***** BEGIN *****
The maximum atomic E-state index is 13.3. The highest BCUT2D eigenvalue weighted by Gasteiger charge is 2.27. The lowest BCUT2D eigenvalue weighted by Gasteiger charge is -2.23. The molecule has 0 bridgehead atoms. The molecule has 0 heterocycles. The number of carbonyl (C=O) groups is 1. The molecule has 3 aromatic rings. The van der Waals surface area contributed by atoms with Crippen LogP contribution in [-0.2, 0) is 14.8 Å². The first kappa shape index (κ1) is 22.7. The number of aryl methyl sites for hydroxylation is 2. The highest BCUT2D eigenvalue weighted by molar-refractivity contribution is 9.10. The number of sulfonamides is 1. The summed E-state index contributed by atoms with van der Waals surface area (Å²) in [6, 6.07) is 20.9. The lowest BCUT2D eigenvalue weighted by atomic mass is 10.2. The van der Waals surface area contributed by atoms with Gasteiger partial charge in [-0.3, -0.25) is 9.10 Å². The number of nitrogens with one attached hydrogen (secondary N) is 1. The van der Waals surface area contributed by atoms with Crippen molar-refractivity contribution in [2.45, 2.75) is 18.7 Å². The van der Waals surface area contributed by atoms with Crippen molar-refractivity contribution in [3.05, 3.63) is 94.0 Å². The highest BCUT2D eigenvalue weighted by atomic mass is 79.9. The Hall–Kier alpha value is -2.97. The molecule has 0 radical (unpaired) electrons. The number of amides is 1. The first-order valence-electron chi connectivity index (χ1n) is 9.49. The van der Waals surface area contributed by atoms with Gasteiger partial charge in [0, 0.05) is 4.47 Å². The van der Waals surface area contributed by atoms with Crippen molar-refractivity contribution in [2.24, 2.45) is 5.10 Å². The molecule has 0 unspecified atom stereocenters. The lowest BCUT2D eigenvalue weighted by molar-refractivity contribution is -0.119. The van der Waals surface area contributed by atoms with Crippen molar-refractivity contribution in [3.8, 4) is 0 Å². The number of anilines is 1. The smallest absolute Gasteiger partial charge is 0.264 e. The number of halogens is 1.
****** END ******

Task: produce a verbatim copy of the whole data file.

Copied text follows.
The maximum atomic E-state index is 13.3. The highest BCUT2D eigenvalue weighted by Gasteiger charge is 2.27. The lowest BCUT2D eigenvalue weighted by Gasteiger charge is -2.23. The molecule has 0 bridgehead atoms. The molecule has 0 heterocycles. The number of carbonyl (C=O) groups is 1. The molecule has 3 aromatic rings. The van der Waals surface area contributed by atoms with Crippen LogP contribution in [-0.2, 0) is 14.8 Å². The first kappa shape index (κ1) is 22.7. The number of aryl methyl sites for hydroxylation is 2. The highest BCUT2D eigenvalue weighted by molar-refractivity contribution is 9.10. The number of sulfonamides is 1. The summed E-state index contributed by atoms with van der Waals surface area (Å²) in [6, 6.07) is 20.9. The lowest BCUT2D eigenvalue weighted by atomic mass is 10.2. The van der Waals surface area contributed by atoms with Gasteiger partial charge in [-0.3, -0.25) is 9.10 Å². The number of nitrogens with one attached hydrogen (secondary N) is 1. The van der Waals surface area contributed by atoms with Crippen molar-refractivity contribution in [2.45, 2.75) is 18.7 Å². The van der Waals surface area contributed by atoms with Crippen molar-refractivity contribution in [3.05, 3.63) is 94.0 Å². The highest BCUT2D eigenvalue weighted by atomic mass is 79.9. The Hall–Kier alpha value is -2.97. The molecule has 0 radical (unpaired) electrons. The number of amides is 1. The first-order valence-electron chi connectivity index (χ1n) is 9.49. The van der Waals surface area contributed by atoms with Gasteiger partial charge in [0, 0.05) is 4.47 Å². The van der Waals surface area contributed by atoms with Crippen molar-refractivity contribution in [2.24, 2.45) is 5.10 Å². The molecule has 0 unspecified atom stereocenters. The lowest BCUT2D eigenvalue weighted by molar-refractivity contribution is -0.119. The van der Waals surface area contributed by atoms with Crippen molar-refractivity contribution in [3.8, 4) is 0 Å². The number of anilines is 1. The smallest absolute Gasteiger partial charge is 0.264 e. The number of halogens is 1.